Perhaps the most remarkable site-seeing experience in Dubai was the ZRC’s tour of the Crossroads of Civilization Museum , led by Ahmed Al Mansoori. As the founder of the museum, Ahmed focuses on “the promotion of multiculturalism, tolerance, and positive co-existence through better understanding of different peoples.” Ahmed was the first high-profile Muslm Arab to participate in an event of the World Zionist Congress in Basel, Switzerland. He believes in “pushing for closer relations with the State of Israel, and for different cultures to work together.” One of the galleries was an interfaith gallery that featured books and artifacts of all three major faith traditions. According to Ahmed, it is important to show non-Jews that Jews have lived in this part of the world for a very long time. This is part of his effort to counter the false narrative that used to be prevalent in the Middle East and that serves as a foundation for the antisemitic and anti-Zionist sentiment, “European governments felt guilty after the Holocaust & decided to give land to the refugees, but rather than giving the Jews a piece of Europe, they invaded the Middle East and gave the Jews land from that part of the world instead.” The most remarkable part of this museum was the Holocaust Gallery, which opened on April 8, 2021, Yom HaShoah. In stark contrast to Holocaust Deniers, Ahmed Al Mansoori and other Emiratis affirm that the Holocaust did happen and that it is a uniquely Jewish experience. What made this gallery remarkable was its very existence in a Muslim country. Ahmed himself participated in March of the Living and there are photos of him walking through the gates of Auschwitz, with his arms around an Israeli Jewish man wearing a kippah.
On Monday, June 26, the ZRC delegation spent the day in Bahrain. Bahrain is a much smaller country than the UAE; it is the poorest of the Gulf states, with no sources of oil. In Bahrain, the ZRC rabbis met with Sheikh Khalifa bin Ahmed bin Abdulla Al Khalifa, President of the Bahrain Authority for Culture and Antiquities (BACA), at the King Hamad Global Center for Peaceful Coexistence Isa Cultural Centre. Sheikh Khalifa showed the delegation a video that included a range of participants in the center’s programs from different faith traditions, including not just Islam, Judaism, and Christianity, but also Bahai, Buddhism. Hinduism, and more. At the center, ZRC rabbis also had the opportunity to meet Ibrahim Nonoo, a Bahraini Jew whose family (originally from Iraq) has been living in Bahrain since the 1800’s. He is the first cousin of Hudo Nanoo, who served as the Bahraini Ambassador to the U.S. from 2008 to 2013. She was the first woman to be appointed to this prestigious post in the United States, as well as the first Jewish woman to be appointed as an ambassador on behalf of Bahrain. Bahrain is the only one of the six Gulf states with an indigenous Jewish community.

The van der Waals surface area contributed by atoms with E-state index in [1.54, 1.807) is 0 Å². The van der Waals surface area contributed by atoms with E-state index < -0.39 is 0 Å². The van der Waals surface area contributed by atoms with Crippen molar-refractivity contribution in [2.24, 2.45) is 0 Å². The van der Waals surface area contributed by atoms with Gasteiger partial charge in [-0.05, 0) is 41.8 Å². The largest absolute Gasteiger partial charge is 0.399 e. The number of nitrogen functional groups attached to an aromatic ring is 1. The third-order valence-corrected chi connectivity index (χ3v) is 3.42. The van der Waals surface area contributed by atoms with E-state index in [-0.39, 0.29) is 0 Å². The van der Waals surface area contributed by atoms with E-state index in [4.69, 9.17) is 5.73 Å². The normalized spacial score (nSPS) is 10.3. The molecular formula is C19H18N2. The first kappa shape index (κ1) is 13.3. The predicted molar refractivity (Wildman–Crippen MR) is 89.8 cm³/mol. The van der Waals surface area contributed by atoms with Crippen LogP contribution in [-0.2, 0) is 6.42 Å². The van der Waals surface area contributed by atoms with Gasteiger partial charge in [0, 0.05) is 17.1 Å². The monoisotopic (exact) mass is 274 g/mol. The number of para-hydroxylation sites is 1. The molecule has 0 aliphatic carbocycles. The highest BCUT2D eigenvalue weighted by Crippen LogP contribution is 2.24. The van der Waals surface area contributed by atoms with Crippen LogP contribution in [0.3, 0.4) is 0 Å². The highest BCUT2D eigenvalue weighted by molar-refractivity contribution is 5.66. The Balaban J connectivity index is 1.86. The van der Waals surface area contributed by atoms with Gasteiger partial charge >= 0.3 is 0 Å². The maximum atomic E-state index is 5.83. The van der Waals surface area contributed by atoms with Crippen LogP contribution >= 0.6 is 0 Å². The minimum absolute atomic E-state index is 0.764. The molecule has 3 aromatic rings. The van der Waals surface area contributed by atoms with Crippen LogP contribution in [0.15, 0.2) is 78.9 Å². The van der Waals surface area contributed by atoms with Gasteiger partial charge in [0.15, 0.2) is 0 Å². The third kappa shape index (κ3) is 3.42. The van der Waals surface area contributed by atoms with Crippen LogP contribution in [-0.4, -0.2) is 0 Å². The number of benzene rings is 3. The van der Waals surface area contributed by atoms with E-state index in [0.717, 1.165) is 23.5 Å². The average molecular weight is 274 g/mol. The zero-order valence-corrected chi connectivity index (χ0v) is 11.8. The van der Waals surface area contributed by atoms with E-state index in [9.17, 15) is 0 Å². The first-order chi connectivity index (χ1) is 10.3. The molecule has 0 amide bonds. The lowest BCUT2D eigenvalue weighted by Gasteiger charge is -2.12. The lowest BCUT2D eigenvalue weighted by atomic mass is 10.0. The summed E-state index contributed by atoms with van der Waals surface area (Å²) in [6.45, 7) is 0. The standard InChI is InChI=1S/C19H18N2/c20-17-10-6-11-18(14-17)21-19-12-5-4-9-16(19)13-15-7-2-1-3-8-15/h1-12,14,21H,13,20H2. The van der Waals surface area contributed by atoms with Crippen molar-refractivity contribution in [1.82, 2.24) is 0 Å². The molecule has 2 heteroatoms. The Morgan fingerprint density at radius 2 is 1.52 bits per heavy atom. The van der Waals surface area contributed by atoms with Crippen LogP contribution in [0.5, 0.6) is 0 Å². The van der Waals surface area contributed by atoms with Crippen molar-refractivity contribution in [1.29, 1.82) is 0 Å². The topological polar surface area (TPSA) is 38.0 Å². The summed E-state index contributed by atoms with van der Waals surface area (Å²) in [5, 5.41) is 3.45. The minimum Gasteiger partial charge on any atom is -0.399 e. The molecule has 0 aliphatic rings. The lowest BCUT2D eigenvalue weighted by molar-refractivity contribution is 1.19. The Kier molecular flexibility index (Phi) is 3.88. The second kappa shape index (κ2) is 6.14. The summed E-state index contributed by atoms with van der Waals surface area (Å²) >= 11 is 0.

Later on in the day, the ZRC rabbis met with Ibrahim again at his synagogue, Bet Knesset Aseret HaDibrot (Ten Commandments Synagogue) in the souk(shuk) section of Manama. The synagogue is essentially defunct; the Bahraini Jews are used to practicing their Judaism at home more than in the synagogue because they are too small to get a minyan. Some members of the ZRC delegation suggested that they conduct services (with their own minyan of rabbis), rather than just treat the synagogue as a museum.
Another highlight of the ZRC rabbis’ time in Bahrain was a visit with Nancy Khedouri, Member of the Shura Council at the hotel. Nancy is the only Jewish member of the National Assembly of Bahrain, one of forty members of the Upper House of the Parliament who is appointed by the King of Bahrain. The last speaker to meet with the ZRC before they headed to Israel was Eitan Naeh, the Israeli Ambassador to Bahrain. In Israel, the ZRC met with Khaled Al Jalahm, the Bahraini Ambassador to Israel.
All in all, the 12 ZRC rabbis were moved by their experiences in the UAE, Bahrain, and Israel. Inspired by this historic interdenominational rabbinic delegation to the Middle East, they hope to inspire others with their story upon their return to the United States.